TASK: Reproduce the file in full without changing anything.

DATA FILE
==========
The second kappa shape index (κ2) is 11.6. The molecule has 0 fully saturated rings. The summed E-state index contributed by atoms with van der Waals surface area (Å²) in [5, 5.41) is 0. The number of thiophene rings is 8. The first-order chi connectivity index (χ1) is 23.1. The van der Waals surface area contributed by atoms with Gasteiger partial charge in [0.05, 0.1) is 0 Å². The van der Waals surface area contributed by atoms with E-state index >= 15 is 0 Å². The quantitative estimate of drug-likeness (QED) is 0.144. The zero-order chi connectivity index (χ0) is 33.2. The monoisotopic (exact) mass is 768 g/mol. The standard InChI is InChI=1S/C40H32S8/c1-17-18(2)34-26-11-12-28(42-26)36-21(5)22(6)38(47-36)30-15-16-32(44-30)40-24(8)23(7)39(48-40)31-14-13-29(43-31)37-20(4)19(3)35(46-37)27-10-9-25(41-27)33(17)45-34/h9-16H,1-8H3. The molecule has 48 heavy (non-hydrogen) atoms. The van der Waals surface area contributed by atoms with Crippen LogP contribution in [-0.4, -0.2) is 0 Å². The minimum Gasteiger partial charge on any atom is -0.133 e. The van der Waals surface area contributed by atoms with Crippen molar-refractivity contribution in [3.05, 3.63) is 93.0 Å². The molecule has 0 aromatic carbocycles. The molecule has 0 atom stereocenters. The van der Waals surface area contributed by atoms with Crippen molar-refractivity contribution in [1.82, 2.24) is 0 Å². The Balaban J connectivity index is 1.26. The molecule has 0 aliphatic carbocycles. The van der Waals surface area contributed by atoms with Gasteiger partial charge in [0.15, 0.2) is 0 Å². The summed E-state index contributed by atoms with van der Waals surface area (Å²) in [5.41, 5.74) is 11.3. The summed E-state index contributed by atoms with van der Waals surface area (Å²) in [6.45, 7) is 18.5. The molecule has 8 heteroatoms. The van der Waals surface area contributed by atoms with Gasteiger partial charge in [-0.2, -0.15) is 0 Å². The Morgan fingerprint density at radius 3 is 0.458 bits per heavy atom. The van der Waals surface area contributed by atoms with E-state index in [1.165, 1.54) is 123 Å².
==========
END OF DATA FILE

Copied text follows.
The second kappa shape index (κ2) is 11.6. The molecule has 0 fully saturated rings. The summed E-state index contributed by atoms with van der Waals surface area (Å²) in [5, 5.41) is 0. The number of thiophene rings is 8. The first-order chi connectivity index (χ1) is 23.1. The van der Waals surface area contributed by atoms with Gasteiger partial charge in [0.05, 0.1) is 0 Å². The van der Waals surface area contributed by atoms with E-state index >= 15 is 0 Å². The quantitative estimate of drug-likeness (QED) is 0.144. The zero-order chi connectivity index (χ0) is 33.2. The monoisotopic (exact) mass is 768 g/mol. The standard InChI is InChI=1S/C40H32S8/c1-17-18(2)34-26-11-12-28(42-26)36-21(5)22(6)38(47-36)30-15-16-32(44-30)40-24(8)23(7)39(48-40)31-14-13-29(43-31)37-20(4)19(3)35(46-37)27-10-9-25(41-27)33(17)45-34/h9-16H,1-8H3. The molecule has 48 heavy (non-hydrogen) atoms. The van der Waals surface area contributed by atoms with Crippen LogP contribution in [-0.4, -0.2) is 0 Å². The minimum Gasteiger partial charge on any atom is -0.133 e. The van der Waals surface area contributed by atoms with Crippen molar-refractivity contribution in [3.05, 3.63) is 93.0 Å². The molecule has 0 aromatic carbocycles. The molecule has 0 atom stereocenters. The van der Waals surface area contributed by atoms with Crippen molar-refractivity contribution in [1.82, 2.24) is 0 Å². The Balaban J connectivity index is 1.26. The molecule has 0 aliphatic carbocycles. The van der Waals surface area contributed by atoms with Gasteiger partial charge in [0.15, 0.2) is 0 Å². The summed E-state index contributed by atoms with van der Waals surface area (Å²) in [5.41, 5.74) is 11.3. The summed E-state index contributed by atoms with van der Waals surface area (Å²) in [6.45, 7) is 18.5. The molecule has 8 heteroatoms. The van der Waals surface area contributed by atoms with Gasteiger partial charge in [-0.2, -0.15) is 0 Å². The Morgan fingerprint density at radius 3 is 0.458 bits per heavy atom. The van der Waals surface area contributed by atoms with E-state index in [1.165, 1.54) is 123 Å².